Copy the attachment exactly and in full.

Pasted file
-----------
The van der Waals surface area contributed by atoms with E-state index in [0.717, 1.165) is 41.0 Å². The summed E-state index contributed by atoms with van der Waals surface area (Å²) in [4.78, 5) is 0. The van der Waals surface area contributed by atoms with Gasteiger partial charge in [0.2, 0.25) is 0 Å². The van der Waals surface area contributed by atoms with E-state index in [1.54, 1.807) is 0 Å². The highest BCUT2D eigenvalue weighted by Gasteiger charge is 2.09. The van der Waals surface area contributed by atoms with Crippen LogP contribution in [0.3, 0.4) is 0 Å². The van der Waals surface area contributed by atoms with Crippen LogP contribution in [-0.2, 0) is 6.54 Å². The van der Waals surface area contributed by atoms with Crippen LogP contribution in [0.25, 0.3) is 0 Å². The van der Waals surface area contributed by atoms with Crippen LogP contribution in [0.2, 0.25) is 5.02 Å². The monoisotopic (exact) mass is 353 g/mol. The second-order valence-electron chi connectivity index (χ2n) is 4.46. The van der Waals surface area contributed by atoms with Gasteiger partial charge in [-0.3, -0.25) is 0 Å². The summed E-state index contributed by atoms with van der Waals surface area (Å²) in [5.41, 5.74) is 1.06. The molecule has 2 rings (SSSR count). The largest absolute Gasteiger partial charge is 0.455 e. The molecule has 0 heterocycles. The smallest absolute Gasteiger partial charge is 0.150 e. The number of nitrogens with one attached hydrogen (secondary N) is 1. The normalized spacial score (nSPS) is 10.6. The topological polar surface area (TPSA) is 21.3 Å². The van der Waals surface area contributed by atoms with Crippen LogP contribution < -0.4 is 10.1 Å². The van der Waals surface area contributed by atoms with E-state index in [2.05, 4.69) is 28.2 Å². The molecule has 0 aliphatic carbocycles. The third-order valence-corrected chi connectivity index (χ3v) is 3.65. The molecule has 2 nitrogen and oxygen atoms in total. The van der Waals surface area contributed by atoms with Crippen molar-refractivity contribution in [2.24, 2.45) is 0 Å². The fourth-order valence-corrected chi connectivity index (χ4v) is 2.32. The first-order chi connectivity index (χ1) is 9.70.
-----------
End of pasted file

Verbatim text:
The van der Waals surface area contributed by atoms with E-state index in [0.717, 1.165) is 41.0 Å². The summed E-state index contributed by atoms with van der Waals surface area (Å²) in [4.78, 5) is 0. The van der Waals surface area contributed by atoms with Gasteiger partial charge in [0.2, 0.25) is 0 Å². The van der Waals surface area contributed by atoms with E-state index in [1.54, 1.807) is 0 Å². The highest BCUT2D eigenvalue weighted by Gasteiger charge is 2.09. The van der Waals surface area contributed by atoms with Crippen LogP contribution in [0.3, 0.4) is 0 Å². The van der Waals surface area contributed by atoms with Crippen LogP contribution in [-0.2, 0) is 6.54 Å². The van der Waals surface area contributed by atoms with Crippen LogP contribution in [0.25, 0.3) is 0 Å². The van der Waals surface area contributed by atoms with Crippen LogP contribution in [0.2, 0.25) is 5.02 Å². The monoisotopic (exact) mass is 353 g/mol. The second-order valence-electron chi connectivity index (χ2n) is 4.46. The van der Waals surface area contributed by atoms with Gasteiger partial charge in [-0.3, -0.25) is 0 Å². The summed E-state index contributed by atoms with van der Waals surface area (Å²) in [5.41, 5.74) is 1.06. The molecule has 2 rings (SSSR count). The largest absolute Gasteiger partial charge is 0.455 e. The molecule has 0 heterocycles. The smallest absolute Gasteiger partial charge is 0.150 e. The number of nitrogens with one attached hydrogen (secondary N) is 1. The normalized spacial score (nSPS) is 10.6. The topological polar surface area (TPSA) is 21.3 Å². The van der Waals surface area contributed by atoms with Crippen LogP contribution < -0.4 is 10.1 Å². The van der Waals surface area contributed by atoms with E-state index in [2.05, 4.69) is 28.2 Å². The molecule has 0 aliphatic carbocycles. The third-order valence-corrected chi connectivity index (χ3v) is 3.65. The molecule has 2 nitrogen and oxygen atoms in total. The van der Waals surface area contributed by atoms with Crippen molar-refractivity contribution in [2.24, 2.45) is 0 Å². The fourth-order valence-corrected chi connectivity index (χ4v) is 2.32. The first-order chi connectivity index (χ1) is 9.70.